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decided: September 25, 1978.


Original jurisdiction in case of Robert Thomas v. Commonwealth of Pennsylvania, Board of Probation and Parole.


Joan Saltzman, Assistant Defender, with her John W. Packel, Assistant Defender, and Benjamin Lerner, Defender, for petitioner.

Robert A. Greevy, Assistant Attorney General, with him Robert P. Kane, Attorney General, for respondent.

President Judge Bowman and Judges Crumlish, Jr., Wilkinson, Jr., Mencer, Rogers, Blatt, DiSalle, Craig and MacPhail. Opinion by Judge Mencer.

Author: Mencer

[ 38 Pa. Commw. Page 18]

Robert Thomas (Thomas) has filed in this Court a petition for review challenging the decision of the Pennsylvania Board of Probation and Parole (Board) to recommit him to prison as a convicted parole violator. The Board filed an answer containing new matter to the petition for review, and thereafter Thomas filed a reply to the Board's new matter. Thomas filed a motion for summary judgment, and the Board followed with its own motion for summary judgment. We will grant the Board's motion and deny the motion for summary judgment filed by Thomas.

Thomas was under the jurisdiction of the Board by virtue of a sentence from the Court of Common Pleas of Philadelphia County, said sentence to commence April 25, 1974 and to expire April 25, 1977. On April 25, 1975, Thomas was released on parole.

Thomas was arrested on January 24, 1976 and charged with burglary. On April 14, 1976, Thomas was again arrested and charged with unlawful possession of a controlled substance. Thereafter, on May 5, 1976, Thomas was once more arrested and charged with burglary, theft, and receiving stolen property.

On August 5, 1976, Thomas pled guilty to a charge of burglary and on October 21, 1976 was sentenced to a term of not less than 8 nor more than 23 months in the Philadelphia County prison. On October 21, 1976, petitioner pled guilty to other charges pending

[ 38 Pa. Commw. Page 19]

    against him and received sentences of not less than 8 nor more than 23 months, to run consecutively to the sentence imposed on him for the burglary charge to which he pled guilty on August 5, 1976. Thomas was granted a full-board parole hearing on January 21, 1977, and on January 27, 1977, Thomas was ordered recommitted as a convicted parole violator, and his maximum sentence date was extended until June 15, 1979.

The Board received notification of the October 21, 1976 sentence of Thomas on December 8, 1976. However, of far more significance here is the fact that Thomas remained at the Philadelphia County prison from the date the parole violation warrant was filed, July 13, 1976, until he was transferred from the Philadelphia County prison to a state correctional institution on July 6, 1977, a date subsequent to the full-board parole hearing afforded Thomas on January 21, 1977.

Thomas seeks here to have the Board's order recommitting him as a convicted parole violator set aside because he was not given a full revocation hearing by the Board within a reasonable time after his conviction on the aforementioned criminal charges. In Alger v. Zaccagni, 36 Pa. Commonwealth Ct. 548, 551-52, 388 A.2d 769, 771 (1978), we stated:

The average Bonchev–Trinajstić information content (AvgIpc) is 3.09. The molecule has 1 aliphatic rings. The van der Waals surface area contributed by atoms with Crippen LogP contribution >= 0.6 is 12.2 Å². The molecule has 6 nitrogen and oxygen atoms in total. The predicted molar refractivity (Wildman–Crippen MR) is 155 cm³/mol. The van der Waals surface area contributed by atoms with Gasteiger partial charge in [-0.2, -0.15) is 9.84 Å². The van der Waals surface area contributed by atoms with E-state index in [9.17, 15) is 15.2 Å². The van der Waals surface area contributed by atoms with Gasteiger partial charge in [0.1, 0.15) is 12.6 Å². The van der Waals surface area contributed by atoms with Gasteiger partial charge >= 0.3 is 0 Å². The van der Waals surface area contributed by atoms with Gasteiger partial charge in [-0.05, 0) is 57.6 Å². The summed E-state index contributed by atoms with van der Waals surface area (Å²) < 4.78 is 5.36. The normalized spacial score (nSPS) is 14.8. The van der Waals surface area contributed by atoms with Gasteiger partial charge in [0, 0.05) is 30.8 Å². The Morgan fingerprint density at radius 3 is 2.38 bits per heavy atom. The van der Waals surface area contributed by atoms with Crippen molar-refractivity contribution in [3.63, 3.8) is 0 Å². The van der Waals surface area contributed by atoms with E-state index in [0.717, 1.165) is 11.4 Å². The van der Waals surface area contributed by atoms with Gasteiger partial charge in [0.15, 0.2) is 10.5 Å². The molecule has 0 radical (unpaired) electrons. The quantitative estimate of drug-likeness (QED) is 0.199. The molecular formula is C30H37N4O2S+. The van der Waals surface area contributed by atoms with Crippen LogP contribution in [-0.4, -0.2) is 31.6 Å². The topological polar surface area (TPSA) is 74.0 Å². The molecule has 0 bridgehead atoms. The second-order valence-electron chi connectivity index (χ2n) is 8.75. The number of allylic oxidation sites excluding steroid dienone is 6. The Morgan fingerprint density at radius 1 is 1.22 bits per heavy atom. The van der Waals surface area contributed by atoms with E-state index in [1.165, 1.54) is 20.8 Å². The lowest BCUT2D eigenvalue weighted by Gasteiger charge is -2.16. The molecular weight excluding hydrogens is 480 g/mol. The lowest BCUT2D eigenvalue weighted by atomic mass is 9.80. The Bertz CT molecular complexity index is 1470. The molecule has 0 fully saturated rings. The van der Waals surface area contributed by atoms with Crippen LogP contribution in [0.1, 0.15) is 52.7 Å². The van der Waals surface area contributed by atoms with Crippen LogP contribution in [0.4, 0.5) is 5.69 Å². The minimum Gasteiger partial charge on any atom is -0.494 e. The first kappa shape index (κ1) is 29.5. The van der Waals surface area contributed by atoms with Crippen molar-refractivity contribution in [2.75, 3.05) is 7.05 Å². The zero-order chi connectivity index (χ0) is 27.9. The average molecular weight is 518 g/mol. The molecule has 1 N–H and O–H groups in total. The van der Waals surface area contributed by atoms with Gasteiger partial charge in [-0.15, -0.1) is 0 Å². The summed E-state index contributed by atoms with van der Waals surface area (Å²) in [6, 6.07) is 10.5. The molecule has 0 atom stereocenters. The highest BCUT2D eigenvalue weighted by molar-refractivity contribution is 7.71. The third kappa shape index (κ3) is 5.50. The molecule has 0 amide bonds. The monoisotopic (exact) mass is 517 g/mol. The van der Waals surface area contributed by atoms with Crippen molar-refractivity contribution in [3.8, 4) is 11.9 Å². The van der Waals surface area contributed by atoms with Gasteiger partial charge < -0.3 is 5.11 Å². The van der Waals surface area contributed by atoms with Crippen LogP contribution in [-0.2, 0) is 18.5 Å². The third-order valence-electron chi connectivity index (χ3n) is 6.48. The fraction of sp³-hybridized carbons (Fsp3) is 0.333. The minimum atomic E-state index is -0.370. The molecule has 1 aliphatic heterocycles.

In United States ex rel. Burgess v. Lindsey, 395 F. Supp. 404 (E.D. Pa. 1975), the court held that where nine months elapsed between plaintiff's conviction and his sentencing, the Board's practice of delaying parole revocation hearings until after sentencing violated plaintiff's 5th and 14th amendment rights to due process. The court held that the Board must afford a convicted parole violator a final parole revocation hearing within a reasonable time after his guilt is established. In an unpublished order entered

[ 38 Pa. Commw. Page 20]

    pursuant to this opinion, 'Judge Higginbotham ordered the Board's regulations changed to provide a parolee convicted of a new criminal charge with a final revocation hearing within 120 days from the date of the Board's reception of official verification of the guilty plea or verdict.' Gant [v. Pennsylvania Board of Probation and Parole, 32 Pa. Commonwealth Ct. 627, 629, 380 A.2d 510, 511-12 (1977)]; 37 Pa. Code § 71.4(2).

That order, however, also provided that the 120 day rule did not strictly apply where the parolee was outside the jurisdiction of the Board. The regulations issued pursuant to that order stated that where a parolee is confined in a county correctional institution, the 120 day period does not begin to run until the Board receives official verification of the parolee's transfer to a state correctional facility. 37 Pa. Code § 71.4(2)(i).

In this case, Thomas was confined to the Philadelphia County prison until July 6, 1977, at which time he was transferred to a state correctional institution. Thus, the January 21, 1977 full-board parole hearing was held even before the 120-day period provided for in the Board's regulations began to run and clearly could not be termed untimely nor in violation of the Board's regulations.

Accordingly, we enter the following


And Now, this 25th day of September, 1978, the motion of the Pennsylvania Board of Probation and Parole for summary judgment in the above captioned case is hereby granted, and the motion of Robert Thomas for summary judgment is hereby denied.


Motion of petitioner denied. Motion of respondent granted.


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